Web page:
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New Poll Shatters the Left's QAnon Narrative: Only 4% of Trump Supporters Believe It

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In the last few years, establishment media outlets have directed an abundance of resources toward covering the QAnon conspiracy theory.

In general, QAnon supporters are a right-wing fringe who believe a secret cabal of international sex traffickers to be conspiring alongside members of the American government’s deep state. They also view former President Donald Trump as a sort of messianic figure, chosen by God to stop the supposed syndicate.

If many of the most prominent establishment media outlets are to be believed, followers of the QAnon conspiracy pose an existential threat to American democracy and are especially pervasive among Trump’s base.

However, a new survey shows the prevalence of such ideas has been seriously exaggerated.

According to a USA Today/Suffolk University poll, only 4 percent of Trump voters have a favorable view of QAnon.

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The nationwide survey was conducted Feb. 15-20 through phone interviews with American citizens who voted for Trump in the 2020 election.

The final results compiled responses from 1,000 interviewees with a margin of error of plus or minus 3.1 percentage points.

Respondents were asked whether their opinion of QAnon was “generally favorable or generally unfavorable.”

In addition to the aforementioned 4 percent, 31.4 percent found the movement “unfavorable,” 43.3 percent said they had “never heard” of QAnon, and 21.3 percent were undecided.

These findings stand in stark contrast to the fearful rhetoric of various establishment media outlets about the conspiracy theory movement.

For example, in September 2020, ABC News claimed QAnon “had arrived in the mainstream.”

Similar sentiments were voiced in articles for The New Yorker, BBC News, NBC News and the Los Angeles Times.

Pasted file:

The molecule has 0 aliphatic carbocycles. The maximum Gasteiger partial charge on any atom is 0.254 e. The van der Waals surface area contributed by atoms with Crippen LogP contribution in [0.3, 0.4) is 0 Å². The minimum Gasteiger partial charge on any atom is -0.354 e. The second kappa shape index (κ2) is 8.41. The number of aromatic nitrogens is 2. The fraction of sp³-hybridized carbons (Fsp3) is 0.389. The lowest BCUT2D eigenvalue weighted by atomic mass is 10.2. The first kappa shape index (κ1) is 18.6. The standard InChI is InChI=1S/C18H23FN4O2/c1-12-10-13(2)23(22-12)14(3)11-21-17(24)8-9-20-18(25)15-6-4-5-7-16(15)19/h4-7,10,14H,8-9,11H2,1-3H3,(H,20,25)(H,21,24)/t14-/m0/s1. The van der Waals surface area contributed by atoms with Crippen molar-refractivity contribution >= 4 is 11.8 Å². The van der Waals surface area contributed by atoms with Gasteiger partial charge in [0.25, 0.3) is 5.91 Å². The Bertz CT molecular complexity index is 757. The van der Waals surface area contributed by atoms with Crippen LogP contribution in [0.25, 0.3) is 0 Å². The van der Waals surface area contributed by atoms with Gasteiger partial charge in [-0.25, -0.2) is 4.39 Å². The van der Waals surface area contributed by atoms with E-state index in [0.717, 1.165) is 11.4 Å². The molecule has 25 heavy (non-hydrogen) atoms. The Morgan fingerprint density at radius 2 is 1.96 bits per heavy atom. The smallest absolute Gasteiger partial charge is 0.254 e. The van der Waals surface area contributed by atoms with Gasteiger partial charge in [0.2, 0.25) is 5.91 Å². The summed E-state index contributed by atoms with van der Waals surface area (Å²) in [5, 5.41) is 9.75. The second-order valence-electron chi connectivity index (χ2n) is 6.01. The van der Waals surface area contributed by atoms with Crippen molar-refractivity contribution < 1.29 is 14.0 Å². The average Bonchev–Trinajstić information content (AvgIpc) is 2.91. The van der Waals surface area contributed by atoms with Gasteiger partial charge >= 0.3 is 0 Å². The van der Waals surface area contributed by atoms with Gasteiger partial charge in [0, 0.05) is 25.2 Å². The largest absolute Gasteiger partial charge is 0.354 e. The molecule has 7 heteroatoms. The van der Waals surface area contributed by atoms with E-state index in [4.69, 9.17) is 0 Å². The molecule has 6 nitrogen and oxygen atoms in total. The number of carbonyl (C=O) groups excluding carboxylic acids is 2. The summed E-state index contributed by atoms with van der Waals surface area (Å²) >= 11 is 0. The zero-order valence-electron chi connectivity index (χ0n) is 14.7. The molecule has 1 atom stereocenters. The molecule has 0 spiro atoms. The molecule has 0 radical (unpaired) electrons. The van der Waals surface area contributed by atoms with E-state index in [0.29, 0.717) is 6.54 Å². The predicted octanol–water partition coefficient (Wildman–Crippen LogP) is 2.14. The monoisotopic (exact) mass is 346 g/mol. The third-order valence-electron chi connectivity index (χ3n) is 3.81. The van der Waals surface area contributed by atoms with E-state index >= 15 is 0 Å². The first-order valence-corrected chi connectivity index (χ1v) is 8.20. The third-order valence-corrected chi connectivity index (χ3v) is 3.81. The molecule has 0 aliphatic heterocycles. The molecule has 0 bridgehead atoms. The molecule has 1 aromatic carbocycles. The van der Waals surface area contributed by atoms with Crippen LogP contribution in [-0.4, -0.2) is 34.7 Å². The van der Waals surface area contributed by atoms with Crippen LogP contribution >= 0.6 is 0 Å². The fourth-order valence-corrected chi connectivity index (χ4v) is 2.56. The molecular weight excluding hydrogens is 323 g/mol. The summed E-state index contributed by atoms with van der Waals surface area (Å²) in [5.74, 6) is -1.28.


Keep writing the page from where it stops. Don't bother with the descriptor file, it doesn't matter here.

More recently, two Feb. 4 stories from The New York Times and NPR claimed QAnon “was once a fringe phenomenon” that has since “gone mainstream” and that “last year, QAnon spread into the mainstream.”

If the USA Today/Suffolk University poll is to be believed, these statements are wild exaggerations.

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Many critics have pointed out the disparate coverage of QAnon in the establishment media compared with ideas many consider to be equally fallible — such as the theory of systemic racism.

An idea rooted in the theoretical framework of critical race theory, systemic racism propounds that all performance gaps between racial groups must be due to gross racial discrimination.

While the QAnon theory lives on the fringes of the political right, the theory of systemic racism has been a central piece of the Democratic Party’s platform, with President Joe Biden crafting much of his “equity” agenda based on its presuppositions.

Political scientist Wilfred Reilly explained why he saw the “conspiracy theory” of systemic racism as particularly problematic.

“If hard data shows that Asians, Jews, Nigerians, E. Indians, etc. out-earn whites — and it does — this at very least strongly indicates that potent hidden racism is not the primary problem for Black Americans today,” Reilly told The Western Journal via email.

Furthermore, in an article for Spiked, Reilly pointed out that while the fringes of the right and left have their fair share of conspiracy theories — including QAnon — no such idea has more mainstream leverage than that of systemic racism.

“Almost forgotten amid the justified mockery of comments like these, however, has been the extraordinarily extensive prevalence of a different sort of conspiracy theory,” he wrote.

“The narrative behind movements like Black Lives Matter contends that hundreds — if not thousands — of black Americans are murdered by the state on an annual basis, that harassment and abuse of blacks by whites is constant, and that virtually all gaps in performance between racial groups must reflect hidden racism.

“These claims are almost universally false. But they have been accepted as conventional wisdom.”

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Michael Austin joined The Western Journal as a staff reporter in 2020. Since then, he has authored hundreds of stories, including several original reports. He also co-hosts the outlet's video podcast, "WJ Live."
Michael Austin joined The Western Journal as a staff reporter in 2020. Since then, he has authored hundreds of stories, including several original reports. He also co-hosts the outlet's video podcast, "WJ Live."
Birthplace
Ames, Iowa




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